Fatherhood Institute Research Summary: African Caribbean fathers

10 March 2010

The picture for UK fathers of Black Caribbean heritage is complex since as many of their children are now conceived with partners from outside Black Caribbean communities than are conceived within them. This pattern is not yet strong among UK fathers of Black African heritage, 81% of whose children are conceived within their own heritage group (Platt, 2009).

Black and Black British fathers are twice as likely as white British fathers (and three times as likely as British Asian fathers) to live apart from their children; and high rates of non-resident fatherhood are also found where children are of Mixed Heritage (Hunt, 2009a; Platt, 2009).  However, there are substantial social class differences here, and while cultural factors contribute (Reynolds, 2009) the main reasons for non-resident fatherhood in Black and Mixed Heritage families are the same as those found in white families: low socio-economic status, unemployment, low education, and so on (e.g. Amato & Sobolewski, 2004); Maclean & Eekelaar, 1997). Experience of racism, and institutionalised racism, are key to all of these (making them far more common in Black families) and are also relevant to other factors which further contribute to high levels of non-resident-fatherhood in Black families: early fatherhood, poor mental health, imprisonment, having been raised without own father present, and so on.

However, living apart from one’s children does not make a man ‘absent’ – and many non-resident Black fathers are far from ‘absent’.  ‘Visitation’ fatherhood has long been tolerated in Black communities; and Reynolds (2009) has charted substantial levels of engagement by non-resident Black fathers in Britain.  UK demographics tell a similar story: at the time of their baby’s birth, 4 out of 5 Black Caribbean, 3 out of 4 Black African and 5 out of 6 Mixed Heritage mothers are in a close relationship with their babies’ fathers (who are mostly Black or Mixed Heritage men).  Five years later, the great majority of these mothers and fathers continue ‘stably involved’, while not necessarily living together (Kiernan & Mensah, 2010).  It is also worth noting that among mothers who were defined as ‘lone parents’ at the time of their baby’s birth, 2 out of 3 of the Black Caribbean and Mixed Heritage mothers and 3 out of 4 of the Black Caribbean mothers were still stably involved with their child’s father when that child was aged five (Kiernan & Mensah, 2010).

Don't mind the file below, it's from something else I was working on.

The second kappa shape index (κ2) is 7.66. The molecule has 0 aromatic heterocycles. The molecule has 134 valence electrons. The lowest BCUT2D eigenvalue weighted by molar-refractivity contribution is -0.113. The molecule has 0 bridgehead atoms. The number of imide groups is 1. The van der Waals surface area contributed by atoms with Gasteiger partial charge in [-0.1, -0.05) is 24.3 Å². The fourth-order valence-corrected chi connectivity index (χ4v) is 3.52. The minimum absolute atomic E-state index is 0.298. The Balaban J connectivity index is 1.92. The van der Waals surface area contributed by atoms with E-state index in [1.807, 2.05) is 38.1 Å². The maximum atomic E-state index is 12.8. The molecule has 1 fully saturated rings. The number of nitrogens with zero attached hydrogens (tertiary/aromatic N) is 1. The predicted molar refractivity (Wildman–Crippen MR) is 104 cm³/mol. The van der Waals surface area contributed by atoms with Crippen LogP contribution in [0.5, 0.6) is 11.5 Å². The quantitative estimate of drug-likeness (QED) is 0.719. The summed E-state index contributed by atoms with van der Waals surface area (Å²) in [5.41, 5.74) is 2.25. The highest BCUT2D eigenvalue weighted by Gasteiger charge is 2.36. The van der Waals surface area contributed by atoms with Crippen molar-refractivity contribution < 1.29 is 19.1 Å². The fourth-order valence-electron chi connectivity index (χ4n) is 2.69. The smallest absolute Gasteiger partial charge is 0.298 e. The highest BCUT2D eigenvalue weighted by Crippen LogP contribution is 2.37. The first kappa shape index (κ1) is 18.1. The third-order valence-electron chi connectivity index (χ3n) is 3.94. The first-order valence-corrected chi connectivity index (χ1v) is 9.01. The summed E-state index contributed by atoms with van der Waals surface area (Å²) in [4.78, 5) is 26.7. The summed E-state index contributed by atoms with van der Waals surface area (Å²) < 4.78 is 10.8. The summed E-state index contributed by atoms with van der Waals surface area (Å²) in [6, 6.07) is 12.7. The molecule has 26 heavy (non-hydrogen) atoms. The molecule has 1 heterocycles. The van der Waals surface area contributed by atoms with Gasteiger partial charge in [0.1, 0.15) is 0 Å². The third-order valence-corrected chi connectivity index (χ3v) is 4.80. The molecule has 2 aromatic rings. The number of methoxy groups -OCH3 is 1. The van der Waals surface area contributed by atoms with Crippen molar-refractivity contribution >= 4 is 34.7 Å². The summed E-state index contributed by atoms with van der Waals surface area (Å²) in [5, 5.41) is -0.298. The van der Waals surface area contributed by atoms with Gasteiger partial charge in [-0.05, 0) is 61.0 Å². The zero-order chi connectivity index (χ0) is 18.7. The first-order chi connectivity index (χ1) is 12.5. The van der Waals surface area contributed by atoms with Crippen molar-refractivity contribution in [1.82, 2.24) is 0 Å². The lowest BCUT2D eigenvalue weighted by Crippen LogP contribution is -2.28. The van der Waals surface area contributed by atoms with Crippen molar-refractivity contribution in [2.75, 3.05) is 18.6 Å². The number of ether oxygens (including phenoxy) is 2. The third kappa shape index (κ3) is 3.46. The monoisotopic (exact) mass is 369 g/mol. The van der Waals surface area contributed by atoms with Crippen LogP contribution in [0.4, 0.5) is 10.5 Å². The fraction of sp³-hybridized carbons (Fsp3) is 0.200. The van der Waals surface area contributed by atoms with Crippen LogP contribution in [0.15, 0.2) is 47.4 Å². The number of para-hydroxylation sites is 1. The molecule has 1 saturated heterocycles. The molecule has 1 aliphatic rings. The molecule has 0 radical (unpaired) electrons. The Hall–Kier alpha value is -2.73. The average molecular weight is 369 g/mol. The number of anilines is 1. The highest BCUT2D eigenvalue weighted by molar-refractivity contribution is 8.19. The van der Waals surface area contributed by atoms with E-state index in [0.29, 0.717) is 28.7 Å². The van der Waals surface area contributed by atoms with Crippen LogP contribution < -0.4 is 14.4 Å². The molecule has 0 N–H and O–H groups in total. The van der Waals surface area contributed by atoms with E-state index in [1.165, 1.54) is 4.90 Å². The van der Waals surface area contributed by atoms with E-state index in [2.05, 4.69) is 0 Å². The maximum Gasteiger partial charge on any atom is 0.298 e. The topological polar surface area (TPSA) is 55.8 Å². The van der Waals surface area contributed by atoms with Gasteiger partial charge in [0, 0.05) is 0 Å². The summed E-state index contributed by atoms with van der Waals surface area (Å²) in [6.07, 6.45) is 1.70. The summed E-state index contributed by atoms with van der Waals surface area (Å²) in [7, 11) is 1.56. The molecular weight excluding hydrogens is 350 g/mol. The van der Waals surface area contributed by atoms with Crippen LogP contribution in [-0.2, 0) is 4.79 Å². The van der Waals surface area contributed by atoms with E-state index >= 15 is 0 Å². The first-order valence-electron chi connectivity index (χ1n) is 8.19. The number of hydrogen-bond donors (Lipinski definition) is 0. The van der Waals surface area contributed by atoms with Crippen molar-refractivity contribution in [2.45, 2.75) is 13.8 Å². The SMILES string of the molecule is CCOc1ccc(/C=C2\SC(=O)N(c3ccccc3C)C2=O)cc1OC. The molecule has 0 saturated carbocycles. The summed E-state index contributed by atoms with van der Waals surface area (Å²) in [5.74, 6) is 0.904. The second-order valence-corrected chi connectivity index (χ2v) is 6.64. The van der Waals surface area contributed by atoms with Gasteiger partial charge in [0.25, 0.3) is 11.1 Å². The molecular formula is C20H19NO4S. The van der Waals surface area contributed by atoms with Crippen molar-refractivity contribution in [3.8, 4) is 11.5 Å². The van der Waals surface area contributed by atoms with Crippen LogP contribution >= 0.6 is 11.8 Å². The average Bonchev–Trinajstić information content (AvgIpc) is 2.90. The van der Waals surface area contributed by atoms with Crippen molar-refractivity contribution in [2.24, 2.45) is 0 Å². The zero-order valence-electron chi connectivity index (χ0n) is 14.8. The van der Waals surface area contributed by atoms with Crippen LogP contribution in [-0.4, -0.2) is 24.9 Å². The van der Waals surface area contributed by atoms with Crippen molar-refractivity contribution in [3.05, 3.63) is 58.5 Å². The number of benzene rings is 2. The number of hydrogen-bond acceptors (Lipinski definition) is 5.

Stereotypes of Black men as irresponsible or uninvolved abound, largely due to researchers’ building on the ‘absence’ demographic, drawing their samples from among inner-city socially excluded communities; failing to take age and social disadvantage into account, failing to acknowledge high levels of involvement by Black fathers who do not live with their children full-time (Franklin, 2010) and ignoring substantial involvement with children by uncles, grandfathers and other male family members (Reynolds, 2009).  Practitioners, too, tend to hold highly stereotyped views of Black fathers (Williams, 1997).  The highly involved Black father may in part be ‘invisible’ to the media, researchers, service providers and politicians because he does not fit the stereotype; and in part because the contributions of all non-resident fathers tend to be overlooked.